In many cases, the answer will be that you should use both antivirus protection and whitelist protection, as they each perform two different kinds of functions. There are two primary kinds of security for your devices and Internet security, either in business or at home. They are known as antivirus applications and whitelisting applications. They can also be known as blacklisting applications and whitelisting applications, with each application performing the opposite function of the other.
When someone is blacklisted somewhere, that typically means they are no longer invited. The same concept applies with network security. In whitelisting, the opposite occurs, where IT managers or network administrators decide what can and cannot be permitted on a device or network. As such, applying both applications to your devices and networks is an effective strategy. Learn more about the benefits of both antivirus protection and whitelisting protection here.
Antivirus applications are known as blacklist applications because they block or blacklist threats to devices and networks. In antivirus programs, the application will compare files that are on the device with threats that are known, such as an existing list of known Trojan viruses for example. In whitelisting, the end-user determines what is not a threat, or not a potential threat, and puts those entities on a list that will allow information and files from those entities to reach the device or application. Programs such as the cloud-based Cisco Secure X can help your company to combine both processes.
These types of programs can help your business or home to save time on human tasks and data entry and decrease the time spent manually blocking threats and manually allowing safe data. Both antivirus programs and whitelisting programs have the same goals, to keep your systems secure, while also offering unique mechanisms of doing so.
Antivirus software is considered among the oldest methods of Internet, device, and network security. As such, it is often considered to be a little ancient by many of today’s users who prefer newer trends such as a Virtual Private Network (VPN), or other firewalls or programs that can prevent intrusions. At the same time, many users think that they will just deal with the intrusions when they happen, to save the time of using antivirus software and undergoing extensive manual data entry.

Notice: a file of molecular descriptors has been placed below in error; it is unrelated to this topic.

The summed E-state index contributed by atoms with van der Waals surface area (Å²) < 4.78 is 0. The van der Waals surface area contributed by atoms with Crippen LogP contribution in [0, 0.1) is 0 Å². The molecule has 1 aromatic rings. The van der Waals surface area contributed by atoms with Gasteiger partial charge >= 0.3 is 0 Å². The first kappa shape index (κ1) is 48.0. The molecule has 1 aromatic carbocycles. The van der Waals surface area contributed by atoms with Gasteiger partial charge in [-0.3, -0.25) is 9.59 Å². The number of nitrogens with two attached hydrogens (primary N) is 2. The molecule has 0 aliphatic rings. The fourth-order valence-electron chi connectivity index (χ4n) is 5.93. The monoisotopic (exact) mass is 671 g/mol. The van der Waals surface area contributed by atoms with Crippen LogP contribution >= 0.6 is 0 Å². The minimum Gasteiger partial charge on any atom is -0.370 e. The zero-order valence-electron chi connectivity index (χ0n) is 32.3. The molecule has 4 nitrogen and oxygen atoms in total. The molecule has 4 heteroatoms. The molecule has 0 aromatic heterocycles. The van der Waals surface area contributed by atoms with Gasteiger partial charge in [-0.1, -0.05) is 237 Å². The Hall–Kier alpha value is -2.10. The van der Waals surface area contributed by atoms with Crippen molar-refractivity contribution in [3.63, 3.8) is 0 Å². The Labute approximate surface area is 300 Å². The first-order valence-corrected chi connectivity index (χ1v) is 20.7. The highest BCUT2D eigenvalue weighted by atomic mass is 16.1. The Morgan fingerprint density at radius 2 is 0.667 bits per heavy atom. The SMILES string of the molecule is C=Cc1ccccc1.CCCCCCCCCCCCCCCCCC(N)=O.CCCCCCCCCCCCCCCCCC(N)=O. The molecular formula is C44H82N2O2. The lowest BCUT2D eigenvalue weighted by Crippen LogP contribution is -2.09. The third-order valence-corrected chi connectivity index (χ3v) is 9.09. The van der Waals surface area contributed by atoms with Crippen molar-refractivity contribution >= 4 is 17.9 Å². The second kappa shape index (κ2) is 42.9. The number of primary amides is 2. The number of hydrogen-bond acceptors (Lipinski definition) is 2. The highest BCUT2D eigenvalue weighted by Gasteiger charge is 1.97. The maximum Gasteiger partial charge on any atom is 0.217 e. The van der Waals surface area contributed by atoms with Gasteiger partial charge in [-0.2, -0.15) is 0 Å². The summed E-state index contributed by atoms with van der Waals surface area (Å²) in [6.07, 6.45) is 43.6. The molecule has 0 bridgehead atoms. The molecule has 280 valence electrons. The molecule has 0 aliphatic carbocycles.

It is worth noting that these can be very effective strategies, however antivirus programs are the oldest in the book, and still used today, with good reason. They work. As devices and network languages become more advanced, so do the intrusions. It is estimated that one quarter million new malware threats are developed every day in the world. They are then sent out to as many devices as possible, in most cases. Businesses, where the most corporate dollars are being consumed and generated, are the most susceptible. But everyday users are at risk of malware on their own personal devices every day, and we see that happen every day. Antivirus programs know this and can help to identify threats faster than a human can. It is never going to be a bad idea to adopt antivirus applications with your devices and networks, regardless of what operating system you are using.
The primary benefits of whitelisting are the same, however the function under which the devices and networks can be secured is different. With antivirus software, the one disadvantage is that it can only protect a device or network against an already known threat. With so many threats being developed today, it is impossible for one human to stay on top of protecting a system from them. It is just as hard for an IT team to do that too. Whitelisting helps by reducing the load of new information on your system or network.
A whitelist is a safelist on your device or cloud where you can manage what is safe or what is not safe when it comes to intrusions on your device. This could be anything from a file name, an email address, IP addresses, or files that look safe. When you add things to your whitelist or safelist, these items or entries will be allowed or permitted onto your device or network. Any threat that is new that is not on that list will be blocked. In most cases this occurs organically after you have managed the whitelist, regardless of whether or not the threat has been previously detected.
When you are wondering whether or not to add whitelist or blacklist techniques to your device or system, the most common answer will be to use both. It will make your IT plan and your IT team more satisfied with your level of threat protection. Although both systems seem archaic in their functionality, they are both very effective in keeping companies and systems safe from external threats. Combine both methods in one with a unique system and save even more time and money with your IT needs.